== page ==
TeamsEdit

Promotion and relegation (pre-season)Edit

A total of 20 teams competed in the league: the 17 sides from the 2016–17 season and the three promoted from the 2016–17 Segunda División. This latter three included the two top teams from the Segunda División and the winners of the play-offs.

Levante was the first team from Segunda División to achieve promotion, after a one-year absence from La Liga, on 29 April 2017 after winning 1–0 against Oviedo.[28] Girona were promoted as the runners-up after drawing 0–0 against Zaragoza on 4 June 2017, this was its first promotion to the top division.[29] It became the 62nd team to participate in the Spanish top level league. Getafe was the last to be promoted after defeating Huesca and Tenerife in the play-offs, one year after its relegation.[30]

The three promoted clubs replaced Sporting Gijón, Osasuna and Granada, which were relegated at the end of the previous season.

Stadia and locationsEdit

Location of teams in 2017–18 La Liga (Canary Islands)

Atlético Madrid played for the first season at their new stadium, Wanda Metropolitano, replacing the Vicente Calderón Stadium, where they played since its opening in 1966.[31]

Deportivo La Coruña signed a sponsorship contract with Abanca for renaming their stadium as Abanca-Riazor.[32]

Real Betis completed their stadium renovation and it was grown to 60,720 seats, becoming the fourth biggest stadium in Spain.[33] Meanwhile, after their first promotion ever to La Liga, Girona expanded Estadi Montilivi temporarily for hosting 13,450 spectators.[34]

Team Location Stadium Capacity
Alavés Vitoria-Gasteiz Mendizorrotza 19,840[35]
Athletic Bilbao Bilbao San Mamés 53,289[36]
Atlético Madrid Madrid Wanda Metropolitano 67,703[37]
Barcelona Barcelona Camp Nou 99,354[38]
Celta Vigo Vigo Balaídos 29,000[39]
Deportivo La Coruña A Coruña Abanca-Riazor 32,912[40]
Eibar Eibar Ipurua 7,083[41]
Espanyol Cornellà de Llobregat RCDE Stadium 40,500[42]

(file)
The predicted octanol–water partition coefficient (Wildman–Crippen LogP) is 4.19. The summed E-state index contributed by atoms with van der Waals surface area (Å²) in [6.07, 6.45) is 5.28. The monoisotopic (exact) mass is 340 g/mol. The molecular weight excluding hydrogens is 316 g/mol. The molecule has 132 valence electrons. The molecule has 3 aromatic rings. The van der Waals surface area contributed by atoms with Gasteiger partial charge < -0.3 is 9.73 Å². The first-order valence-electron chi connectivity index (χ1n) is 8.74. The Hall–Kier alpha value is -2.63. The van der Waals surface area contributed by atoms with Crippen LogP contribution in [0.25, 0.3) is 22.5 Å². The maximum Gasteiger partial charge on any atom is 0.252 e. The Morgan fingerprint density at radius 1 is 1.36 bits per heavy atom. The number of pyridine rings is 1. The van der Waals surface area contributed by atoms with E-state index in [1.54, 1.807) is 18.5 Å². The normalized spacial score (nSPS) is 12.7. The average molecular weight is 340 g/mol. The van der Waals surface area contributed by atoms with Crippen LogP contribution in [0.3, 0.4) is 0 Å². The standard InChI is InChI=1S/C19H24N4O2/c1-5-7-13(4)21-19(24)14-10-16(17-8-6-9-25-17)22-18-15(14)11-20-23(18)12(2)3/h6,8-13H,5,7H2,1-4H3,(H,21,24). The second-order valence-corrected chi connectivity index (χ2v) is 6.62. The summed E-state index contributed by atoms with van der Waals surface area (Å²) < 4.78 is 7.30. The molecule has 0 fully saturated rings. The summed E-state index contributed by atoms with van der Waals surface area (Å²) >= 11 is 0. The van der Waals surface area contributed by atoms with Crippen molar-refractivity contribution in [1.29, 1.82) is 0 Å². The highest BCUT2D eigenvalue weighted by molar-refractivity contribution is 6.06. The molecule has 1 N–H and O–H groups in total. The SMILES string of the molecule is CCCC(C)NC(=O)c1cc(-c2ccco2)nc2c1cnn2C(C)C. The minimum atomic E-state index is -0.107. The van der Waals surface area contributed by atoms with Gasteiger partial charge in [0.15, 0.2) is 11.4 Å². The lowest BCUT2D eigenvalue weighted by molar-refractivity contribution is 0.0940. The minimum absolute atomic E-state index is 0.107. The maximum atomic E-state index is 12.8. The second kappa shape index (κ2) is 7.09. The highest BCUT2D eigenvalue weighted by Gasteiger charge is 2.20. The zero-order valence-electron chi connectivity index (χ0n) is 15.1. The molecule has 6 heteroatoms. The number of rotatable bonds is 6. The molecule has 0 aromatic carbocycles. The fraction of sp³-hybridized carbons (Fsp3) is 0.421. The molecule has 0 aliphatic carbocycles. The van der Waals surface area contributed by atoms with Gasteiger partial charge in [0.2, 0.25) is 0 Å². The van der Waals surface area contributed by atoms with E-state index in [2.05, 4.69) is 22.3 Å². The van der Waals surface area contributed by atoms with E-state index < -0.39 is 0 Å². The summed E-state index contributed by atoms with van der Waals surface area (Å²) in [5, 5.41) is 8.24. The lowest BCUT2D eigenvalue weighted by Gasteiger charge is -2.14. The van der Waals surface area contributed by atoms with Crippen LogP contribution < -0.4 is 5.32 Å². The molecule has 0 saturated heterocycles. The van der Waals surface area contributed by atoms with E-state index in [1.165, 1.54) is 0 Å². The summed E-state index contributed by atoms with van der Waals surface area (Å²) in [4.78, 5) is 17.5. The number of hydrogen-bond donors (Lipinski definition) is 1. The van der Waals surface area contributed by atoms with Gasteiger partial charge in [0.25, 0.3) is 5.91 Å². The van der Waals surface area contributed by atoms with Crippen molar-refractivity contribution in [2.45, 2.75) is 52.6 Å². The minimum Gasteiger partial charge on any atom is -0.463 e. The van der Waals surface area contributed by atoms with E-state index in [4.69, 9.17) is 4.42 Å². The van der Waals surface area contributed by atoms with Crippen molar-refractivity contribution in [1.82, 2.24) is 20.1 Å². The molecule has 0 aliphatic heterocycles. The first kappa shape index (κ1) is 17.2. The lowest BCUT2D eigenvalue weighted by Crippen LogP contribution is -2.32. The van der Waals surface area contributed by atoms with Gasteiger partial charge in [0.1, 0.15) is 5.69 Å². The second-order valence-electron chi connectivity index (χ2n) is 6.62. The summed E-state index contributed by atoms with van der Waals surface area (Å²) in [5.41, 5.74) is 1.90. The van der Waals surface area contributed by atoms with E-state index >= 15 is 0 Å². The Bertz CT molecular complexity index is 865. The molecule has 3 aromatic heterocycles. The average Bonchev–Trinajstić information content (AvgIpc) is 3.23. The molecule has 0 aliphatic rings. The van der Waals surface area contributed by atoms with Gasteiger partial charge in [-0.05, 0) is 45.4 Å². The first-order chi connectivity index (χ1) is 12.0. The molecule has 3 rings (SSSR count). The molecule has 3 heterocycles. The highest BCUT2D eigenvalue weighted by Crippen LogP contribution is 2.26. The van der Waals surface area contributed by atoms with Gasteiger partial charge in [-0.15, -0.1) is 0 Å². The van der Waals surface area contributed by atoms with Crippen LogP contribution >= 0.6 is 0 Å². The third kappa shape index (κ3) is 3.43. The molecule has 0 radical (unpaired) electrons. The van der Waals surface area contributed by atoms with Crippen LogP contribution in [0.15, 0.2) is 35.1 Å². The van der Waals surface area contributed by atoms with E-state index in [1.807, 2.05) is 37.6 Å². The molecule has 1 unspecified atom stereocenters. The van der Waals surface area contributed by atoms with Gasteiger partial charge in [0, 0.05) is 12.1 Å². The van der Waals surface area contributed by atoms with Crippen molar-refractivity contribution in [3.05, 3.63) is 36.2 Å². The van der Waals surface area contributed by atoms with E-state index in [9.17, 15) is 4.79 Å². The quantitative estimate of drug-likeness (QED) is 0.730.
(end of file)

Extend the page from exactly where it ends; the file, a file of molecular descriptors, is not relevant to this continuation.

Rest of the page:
Getafe Getafe Coliseum Alfonso Pérez 17,000[43]
Girona Girona Montilivi 13,450[34]
Las Palmas Las Palmas Gran Canaria 32,400[44]
Leganés Leganés Butarque 11,454[45]
Levante Valencia Ciutat de València 26,354[46]
Málaga Málaga La Rosaleda 30,044[47]
Real Betis Seville Benito Villamarín 60,720[33]
Real Madrid Madrid Santiago Bernabéu 81,044[48]
Real Sociedad San Sebastián Anoeta 32,000[49]
Sevilla Seville Ramón Sánchez Pizjuán 42,714[50]
Valencia Valencia Mestalla 49,500[51]
Villarreal Villarreal Estadio de la Cerámica 24,890[52]

Personnel and sponsorshipEdit

Team Manager[53] Captain[54] Kit manufacturer[55] Shirt sponsor
Alavés   Abelardo Fernández   Manu García Kelme LEA, Araba-Álava,1 Qubo,2 Euskaltel,3 Integra Energía3
Athletic Bilbao   José Ángel Ziganda   Markel Susaeta New Balance Kutxabank
Atlético Madrid   Diego Simeone   Gabi Nike Plus500
Barcelona   Ernesto Valverde   Andrés Iniesta Nike Rakuten, UNICEF,1 Beko2
Celta Vigo   Juan Carlos Unzué   Hugo Mallo Adidas Estrella Galicia 0,0, Luckia,1 Abanca3
Deportivo La Coruña   Clarence Seedorf   Pedro Mosquera Macron Estrella Galicia 0,0, Abanca,1 Luckia2
Eibar   José Luis Mendilibar   Dani García Puma AVIA, Wiko1
Espanyol   David Gallego (caretaker)   Javi López Joma Riviera Maya, InnJoo,13 SportyCo2
Getafe   José Bordalás   Jorge Molina Joma Tecnocasa Group, Granitos Buenavista3
Girona   Pablo Machín   Eloi Amagat Umbro Orgull Gironí, Costa Brava2
Las Palmas   Paco Jémez   David García Acerbis Gran Canaria, Grupo DISA,1 IOC,1 Kalise Menorquina,2 beCordial Sports3, Binter Canarias,3 Domingo Alonso3
Leganés   Asier Garitano   Martín Mantovani Joma GoldenPark,1 Sambil Outlet Madrid,2 BeSoccer,3 Elephone3
Levante   Paco López   Pedro López Macron Jawwy, València,1 Baleària1
Málaga   José González   Recio Nike Marathonbet, Benahavís,1 BeSoccer2
Real Betis   Quique Setién   Joaquín Adidas Greenearth, Estadio Benito Villamarín,1 Wiko,1 Reale Seguros,2 BeSoccer3
Real Madrid   Zinedine Zidane   Sergio Ramos Adidas Emirates
Real Sociedad   Imanol Alguacil   Xabi Prieto Adidas Euskaltel, Kutxabank,1 Reale Seguros2
Sevilla   Joaquín Caparrós (caretaker)   Nicolás Pareja New Balance Playtika, #Cordiality2
Valencia   Marcelino   Daniel Parejo Adidas BLU, beIN Sports,1 Sesderma,2 Alfa Romeo3
Villarreal   Javier Calleja   Bruno Joma Pamesa Cerámica, Jawwy2
1. ^ On the back of shirt.
2. ^ On the sleeves.
3. ^ On the shorts.

Managerial changesEdit

Team Outgoing manager Manner of
departure
Date of vacancy Position in table Incoming manager Date of
appointment
Athletic Bilbao   Ernesto Valverde Resigned 23 May 2017[56] Pre-season   José Ángel Ziganda 24 May 2017[57]
Barcelona   Luis Enrique End of contract 29 May 2017   Ernesto Valverde 29 May 2017[58]
Las Palmas   Quique Setién 30 June 2017   Manolo Márquez 3 July 2017[59]
Valencia   Voro End of interim spell 11 May 2017   Marcelino 11 May 2017[60]
Real Betis   Alexis Trujillo 26 May 2017   Quique Setién 26 May 2017[61]
Celta Vigo   Eduardo Berizzo End of contract 30 June 2017[62]   Juan Carlos Unzué 28 May 2017[63]
Sevilla   Jorge Sampaoli Signed by Argentina 20 May 2017[64]   Eduardo Berizzo 1 June 2017[65]
Alavés   Mauricio Pellegrino Resigned 29 May 2017[66]   Luis Zubeldía 17 June 2017[67]